The word “composite” means “consisting of two or more distinct parts”. Thus a material having two or more distinct constituent materials or phases may be considered to be a composite material. Reinforcement and the matrix are the two phases of the composite material.
However, we recognize materials as composites only when the constituent phases will not dissolve into one another and have significantly different physical properties, and thus the composite properties are noticeably different from the constituent properties.
A material is considered as the composite material when
- Combination of materials should result in significant property changes
- Content of the constituents is generally more than 10 %
- In general, the property of one constituent is much greater ( ≥ 5) than the other constituent
One constituent is called the reinforcing phase and the one in which it is embedded is called the matrix. The reinforcing phase material may be in the form of fibers, particles, or flakes. The matrix phase materials are generally continuous.
Reinforcement in the Composites
Reinforcement can be fibers, fabric particles, or whiskers. these reinforcements fundamentally used to increase the mechanical properties of a composite.
The main purpose of the reinforcement is to
- Provide superior levels of strength and stiffness to the composite.
- Reinforcing materials (graphite, glass, SiC, alumina) may also provide thermal and electrical conductivity, controlled thermal expansion, and wear resistance in addition to structural properties.
- The most widely used reinforcement form in high-performance composites is fiber tows (untwisted bundle of continuous filaments).
- Fiber monofilaments are used in PMCs, MMCs, and CMCs; they consist of a single fiber with a diameter generally ≥100 μm.
- In MMCs, particulates and chopped fibers are the most commonly used reinforcement morphology, and these are also applied in PMCs.
- Whiskers and platelets are used to a lesser degree in PMCs and MMCs.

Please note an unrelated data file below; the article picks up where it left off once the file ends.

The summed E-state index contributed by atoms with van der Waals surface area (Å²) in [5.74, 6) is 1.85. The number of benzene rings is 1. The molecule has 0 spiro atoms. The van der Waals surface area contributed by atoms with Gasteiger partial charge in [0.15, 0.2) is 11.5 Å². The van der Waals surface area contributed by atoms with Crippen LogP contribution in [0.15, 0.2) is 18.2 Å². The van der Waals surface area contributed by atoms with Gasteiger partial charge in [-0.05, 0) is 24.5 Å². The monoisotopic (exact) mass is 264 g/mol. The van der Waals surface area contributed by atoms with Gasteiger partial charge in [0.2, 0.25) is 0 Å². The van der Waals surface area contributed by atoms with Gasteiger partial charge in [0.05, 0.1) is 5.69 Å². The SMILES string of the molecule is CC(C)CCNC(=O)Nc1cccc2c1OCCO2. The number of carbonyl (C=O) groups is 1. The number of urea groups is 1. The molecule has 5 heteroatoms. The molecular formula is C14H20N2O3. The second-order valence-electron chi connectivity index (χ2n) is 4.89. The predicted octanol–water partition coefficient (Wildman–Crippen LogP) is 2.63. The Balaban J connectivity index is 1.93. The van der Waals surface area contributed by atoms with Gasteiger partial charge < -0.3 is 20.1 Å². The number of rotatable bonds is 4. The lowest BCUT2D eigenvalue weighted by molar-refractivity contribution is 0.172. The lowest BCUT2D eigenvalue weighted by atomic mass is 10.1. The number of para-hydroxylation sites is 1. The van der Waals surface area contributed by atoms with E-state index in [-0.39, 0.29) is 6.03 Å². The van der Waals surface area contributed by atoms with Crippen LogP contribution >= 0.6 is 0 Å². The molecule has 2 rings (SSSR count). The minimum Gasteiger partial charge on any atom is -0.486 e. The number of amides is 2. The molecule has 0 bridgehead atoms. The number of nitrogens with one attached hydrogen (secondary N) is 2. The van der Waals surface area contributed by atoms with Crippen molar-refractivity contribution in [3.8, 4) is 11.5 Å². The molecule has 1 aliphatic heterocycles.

Matrix material in the Composites
The matrix material is the homogeneous and monolithic material in which a reinforcement system of a composite is embedded and is completely continuous.
The main purpose of the Matrix is to
- To bind the reinforcements together by virtue of its cohesive and adhesive characteristics.
- To transfer the load to and between reinforcements, the matrix allows the strength of the reinforcements to be used to their full potential by providing effective load transfer from external forces to the reinforcement.
- The matrix provides a vital inelastic response so that stress concentrations are reduced dramatically, and internal stresses are redistributed from broken reinforcements.
- To protect the reinforcements from environments and handling.
- The matrix also provides a solid form to the composite, which aids handling during manufacture and is typically required in a finished part.
- As a continuous phase, the matrix, therefore, controls the transverse properties, interlaminar strength, and elevated-temperature strength of the composite.
- Because the reinforcements are typically stronger and stiffer, the matrix is often the “weak link” in the composite, from a structural perspective.
We have discussed what is the main purpose of the reinforcement and the matrix in the composite materials. If you still have any thoughts in this topic, let us know in the comment section below.